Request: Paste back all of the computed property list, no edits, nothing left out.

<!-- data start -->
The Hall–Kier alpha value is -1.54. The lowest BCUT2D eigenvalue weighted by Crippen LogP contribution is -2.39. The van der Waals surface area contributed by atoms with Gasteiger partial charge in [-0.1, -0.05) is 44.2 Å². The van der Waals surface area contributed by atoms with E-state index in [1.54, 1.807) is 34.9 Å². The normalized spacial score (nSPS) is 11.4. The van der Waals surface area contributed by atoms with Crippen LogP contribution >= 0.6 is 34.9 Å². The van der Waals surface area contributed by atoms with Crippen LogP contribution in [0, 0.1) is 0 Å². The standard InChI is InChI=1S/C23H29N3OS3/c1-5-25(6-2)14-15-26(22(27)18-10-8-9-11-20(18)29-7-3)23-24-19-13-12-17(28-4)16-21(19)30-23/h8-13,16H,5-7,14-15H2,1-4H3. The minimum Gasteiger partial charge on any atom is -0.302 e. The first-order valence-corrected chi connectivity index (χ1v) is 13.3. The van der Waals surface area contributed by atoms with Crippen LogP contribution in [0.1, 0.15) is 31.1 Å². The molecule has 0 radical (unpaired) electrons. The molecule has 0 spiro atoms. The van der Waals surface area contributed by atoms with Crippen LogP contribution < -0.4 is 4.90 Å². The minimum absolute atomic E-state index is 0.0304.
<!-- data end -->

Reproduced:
The Hall–Kier alpha value is -1.54. The lowest BCUT2D eigenvalue weighted by Crippen LogP contribution is -2.39. The van der Waals surface area contributed by atoms with Gasteiger partial charge in [-0.1, -0.05) is 44.2 Å². The van der Waals surface area contributed by atoms with E-state index in [1.54, 1.807) is 34.9 Å². The normalized spacial score (nSPS) is 11.4. The van der Waals surface area contributed by atoms with Crippen LogP contribution >= 0.6 is 34.9 Å². The van der Waals surface area contributed by atoms with Crippen LogP contribution in [0, 0.1) is 0 Å². The standard InChI is InChI=1S/C23H29N3OS3/c1-5-25(6-2)14-15-26(22(27)18-10-8-9-11-20(18)29-7-3)23-24-19-13-12-17(28-4)16-21(19)30-23/h8-13,16H,5-7,14-15H2,1-4H3. The minimum Gasteiger partial charge on any atom is -0.302 e. The first-order valence-corrected chi connectivity index (χ1v) is 13.3. The van der Waals surface area contributed by atoms with Crippen LogP contribution in [0.1, 0.15) is 31.1 Å². The molecule has 0 radical (unpaired) electrons. The molecule has 0 spiro atoms. The van der Waals surface area contributed by atoms with Crippen LogP contribution < -0.4 is 4.90 Å². The minimum absolute atomic E-state index is 0.0304.